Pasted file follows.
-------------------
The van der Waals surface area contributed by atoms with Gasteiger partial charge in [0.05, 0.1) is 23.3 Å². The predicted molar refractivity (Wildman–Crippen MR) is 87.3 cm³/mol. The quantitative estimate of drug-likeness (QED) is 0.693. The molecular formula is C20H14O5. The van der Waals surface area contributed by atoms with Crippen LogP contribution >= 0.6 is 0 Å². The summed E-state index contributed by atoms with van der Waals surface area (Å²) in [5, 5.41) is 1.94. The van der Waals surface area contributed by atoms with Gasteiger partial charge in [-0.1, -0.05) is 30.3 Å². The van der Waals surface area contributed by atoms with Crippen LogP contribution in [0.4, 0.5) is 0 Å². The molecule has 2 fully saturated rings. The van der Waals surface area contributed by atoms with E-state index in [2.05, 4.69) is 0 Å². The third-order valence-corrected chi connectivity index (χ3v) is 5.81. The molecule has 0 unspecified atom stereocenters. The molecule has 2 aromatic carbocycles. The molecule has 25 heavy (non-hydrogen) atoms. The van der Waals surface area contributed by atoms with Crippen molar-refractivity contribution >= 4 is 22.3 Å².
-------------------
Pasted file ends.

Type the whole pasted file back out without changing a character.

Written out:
The van der Waals surface area contributed by atoms with Gasteiger partial charge in [0.05, 0.1) is 23.3 Å². The predicted molar refractivity (Wildman–Crippen MR) is 87.3 cm³/mol. The quantitative estimate of drug-likeness (QED) is 0.693. The molecular formula is C20H14O5. The van der Waals surface area contributed by atoms with Crippen LogP contribution >= 0.6 is 0 Å². The summed E-state index contributed by atoms with van der Waals surface area (Å²) in [5, 5.41) is 1.94. The van der Waals surface area contributed by atoms with Gasteiger partial charge in [-0.1, -0.05) is 30.3 Å². The van der Waals surface area contributed by atoms with Crippen LogP contribution in [0.4, 0.5) is 0 Å². The molecule has 2 fully saturated rings. The van der Waals surface area contributed by atoms with E-state index in [2.05, 4.69) is 0 Å². The third-order valence-corrected chi connectivity index (χ3v) is 5.81. The molecule has 0 unspecified atom stereocenters. The molecule has 2 aromatic carbocycles. The molecule has 25 heavy (non-hydrogen) atoms. The van der Waals surface area contributed by atoms with Crippen molar-refractivity contribution >= 4 is 22.3 Å².